1596 - 1650, Stockholm
French theorist who developed the mechanical philosophy, which was highly influential until superseded by Newton's methodology. He believed that matter had no real qualities, but was simply the "brute stuff'' which occupied space. He divided reality into the res cognitas (consciousness, mind) and res extensa (matter, extension). His mechanical philosophy led him to believe that the universe is a plenum in which no vacuum can exist. In Traité de l'homme (Treatise on Man) (1664) and Passions de l'âme (Passions of the Soul) (1649), he expounded the view that an animal was an automaton lacking both sensation and self-awareness, and that only man was endowed with a soul. He generalized Harvey's mechanical interpretation of circulation, believing that the heart is an automatic mechanical pump.
He also believed that colors were caused by the rotation of "spheres'' of light, using the tennis ball as a model of a spinning sphere. He, unlike Newton believed that white light was the pristine form. Descartes gave the first formulation of what is now known as Snell's Law of refraction. Descartes believed that God created the universe as a perfect clockwork mechanism of vortical motion that functioned deterministically thereafter without intervention.
Descartes said that the fundamental force of motion was Mass times Velocity (today known as Momentum), not the quantity which Leibniz called vis viva. Although this formulation was correct, Leibniz nonetheless maintained that the measure of a body's "force'' was not given simply by the product of Mass times Velocity, but instead by the product of Mass times Velocity squared (which is proportional to what is now called Kinetic Energy ). Since the conservation of quantity of motion had become one of the pillars of Cartesian natural philosophy, Leibniz's suggestion that the fundamental quantity of motion was different from the one Descartes had proposed was rejected out of hand by all good Cartesians. A great controversy ensued between the German school of physical thought, which naturally supported Leibniz, and the French and English schools, whose Cartesians and Newtonians opposed him.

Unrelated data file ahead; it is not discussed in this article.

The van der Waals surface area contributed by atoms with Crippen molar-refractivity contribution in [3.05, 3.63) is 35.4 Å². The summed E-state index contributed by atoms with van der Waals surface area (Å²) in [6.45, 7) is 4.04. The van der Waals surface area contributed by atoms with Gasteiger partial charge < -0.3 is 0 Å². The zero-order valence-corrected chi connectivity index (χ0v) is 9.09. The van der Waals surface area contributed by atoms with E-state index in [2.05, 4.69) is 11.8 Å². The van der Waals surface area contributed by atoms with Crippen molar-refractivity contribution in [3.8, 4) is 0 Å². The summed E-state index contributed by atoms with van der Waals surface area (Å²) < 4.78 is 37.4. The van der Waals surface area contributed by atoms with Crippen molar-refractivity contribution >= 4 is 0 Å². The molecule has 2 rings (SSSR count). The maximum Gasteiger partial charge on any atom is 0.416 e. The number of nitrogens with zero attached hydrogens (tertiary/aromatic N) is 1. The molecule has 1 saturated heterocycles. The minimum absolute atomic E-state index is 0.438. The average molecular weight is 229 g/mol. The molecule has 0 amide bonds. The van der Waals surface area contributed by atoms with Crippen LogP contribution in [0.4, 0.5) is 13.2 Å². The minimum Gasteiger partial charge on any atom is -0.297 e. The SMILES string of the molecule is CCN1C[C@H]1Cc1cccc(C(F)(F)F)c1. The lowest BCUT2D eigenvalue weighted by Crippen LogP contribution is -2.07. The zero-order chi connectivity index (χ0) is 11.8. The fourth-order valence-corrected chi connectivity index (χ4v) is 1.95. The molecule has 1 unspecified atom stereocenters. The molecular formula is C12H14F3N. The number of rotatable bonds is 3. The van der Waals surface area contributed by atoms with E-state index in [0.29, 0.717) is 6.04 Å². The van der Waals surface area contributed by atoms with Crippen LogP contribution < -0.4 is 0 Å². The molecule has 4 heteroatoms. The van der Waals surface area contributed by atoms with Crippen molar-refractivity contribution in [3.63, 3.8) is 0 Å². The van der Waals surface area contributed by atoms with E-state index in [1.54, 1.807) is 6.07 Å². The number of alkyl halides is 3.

Descartes believed that a system of knowledge should start from first principles and proceed mathematically to a series of deductions, reducing physics to mathematics. In Discours de la Méthode (1637), he advocated the systematic doubting of knowledge, believing as Plato that sense perception and reason deceive us and that man cannot have real knowledge of nature. The only thing that he believed he could be certain of was that he was doubting, leading to his famous phrase "Cogito ergo sum,'' (I think, therefore I am). From this one phrase, he derived the rest of philosophy, including the existence of God. He also was the first to make a Graph , allowing a geometric interpretation of a mathematical Function and giving his name to Cartesian Coordinates.
Obenstehende Infos stammen von der Webseite http://astronomy.as.virginia.edu/ (Eric W. Weisstein)